But once a month, when I warned everyone the purge was coming, people would panic, not wanting to be on the outside of this world that only existed in their minds. Every single member of that community contributed every month some of the best discussions on digital marketing anywhere. Some of the seeds of future innovation were planted on that list. The Purge itself was more ceremonial than anything else, because even though I went though each member each month to make sure they had contributed, I never had anyone who didn’t participate. 100% of the community was actively engaged and had taken ownership of the community. Exclusivity can be an extremely powerful feature for engagement. 

At some point, I launched eDataSource, the world’s first email intelligence company. And my needs for a community changed. Before that, my business was based on me being the “Rich Media Guy”.  Now I was the “Email Guy” and the requirements of a general digital marketing community were less interesting, and less connected to my business. At the suggestion of member David Baker, I shut down The One Hundred Club and launched: The Inbox Insiders. 

The Inbox Insiders: The Key is Privacy

Another method of generating engagement is the human need to be part of something that no one else knows about. A secret society. Fight Club. The first rule of Fight Club is, you never talk about Fight Club. When moving from The One Hundred Club to The Inbox Insiders, there was no longer a need for an artificial membership limitation and “purging” became impractical. When the threat of being purged was no longer hanging over people’s heads, how do you get them to participate? One way is to make the membership feel part of a protected and private community, invisible to the outside world.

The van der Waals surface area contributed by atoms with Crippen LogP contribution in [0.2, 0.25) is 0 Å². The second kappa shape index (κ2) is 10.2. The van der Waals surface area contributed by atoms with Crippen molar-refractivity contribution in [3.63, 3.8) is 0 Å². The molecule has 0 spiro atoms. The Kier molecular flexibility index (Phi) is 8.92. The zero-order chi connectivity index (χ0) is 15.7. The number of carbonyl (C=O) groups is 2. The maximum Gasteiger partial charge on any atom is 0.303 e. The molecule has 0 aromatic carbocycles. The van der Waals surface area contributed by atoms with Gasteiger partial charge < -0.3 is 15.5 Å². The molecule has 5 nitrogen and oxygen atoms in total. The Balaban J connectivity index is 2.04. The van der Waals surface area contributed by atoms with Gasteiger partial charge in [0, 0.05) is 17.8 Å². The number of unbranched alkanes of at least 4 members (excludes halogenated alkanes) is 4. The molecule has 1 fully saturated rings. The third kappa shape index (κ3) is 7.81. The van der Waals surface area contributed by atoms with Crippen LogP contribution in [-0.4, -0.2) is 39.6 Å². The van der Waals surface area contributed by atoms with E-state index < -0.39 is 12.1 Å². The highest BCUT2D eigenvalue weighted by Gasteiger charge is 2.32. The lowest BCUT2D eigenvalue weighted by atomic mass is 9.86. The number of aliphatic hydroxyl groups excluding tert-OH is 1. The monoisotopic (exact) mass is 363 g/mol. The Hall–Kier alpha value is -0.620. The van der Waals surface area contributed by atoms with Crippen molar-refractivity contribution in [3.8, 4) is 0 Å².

With the Inbox Insiders, you could only join if you were invited. It was never publicized. In fact the first rule of the Inbox Insiders was, like Fight Club, you couldn’t tell anyone about it. Membership was still exclusive: no salespeople were allowed. Only the C-suite of email marketing companies. You had to be at a CEO, VP level to get invited. What was said on the list, stayed on the list. Anyone caught forwarding a message from the list to someone NOT on the list was immediately and permanently banned. And you knew, as a member, you were only communicating with your peers. 

And as a result it became the place where the email marketing industry was really born. The concepts, best practices, the functionality of the industry were debated and argued. Moving the industry forward, changing the perception of the industry from being just spam, to positioning it in the marketing industry as a whole as an equal, if not more, vital component to the marketing mix was developed. 

And out of this privacy, huge leaps in the industry came about. The DMA’s Email Experience Council began life as a discussion on the The Insiders List. Partnerships were formed and solidified. And slowly the public perception of email marketing changed. And it changed in large part as a result of private, behind closed doors, seen on a need to know basis discussions generated on the Inbox Insiders, and the first rule of the Inbox Insiders: you never talk about the Inbox Insiders. 

Only Influencers: The Key is Education, Promotion, and Brand Building. 

In 2010, after 10 years of making the commute into Manhattan, building a SaaS company, dealing with investors, employees, customers, partners, a board, I really felt the need to build something new, something that I could run from anywhere and something with much less stress than I was dealing with. Up until this time, my communities were free to join, and I made no money from them, even though a lot of money was being made through the partnerships that these communities generated. I was able to leverage the contacts and friendships made through the community to advance my own business and that was enough.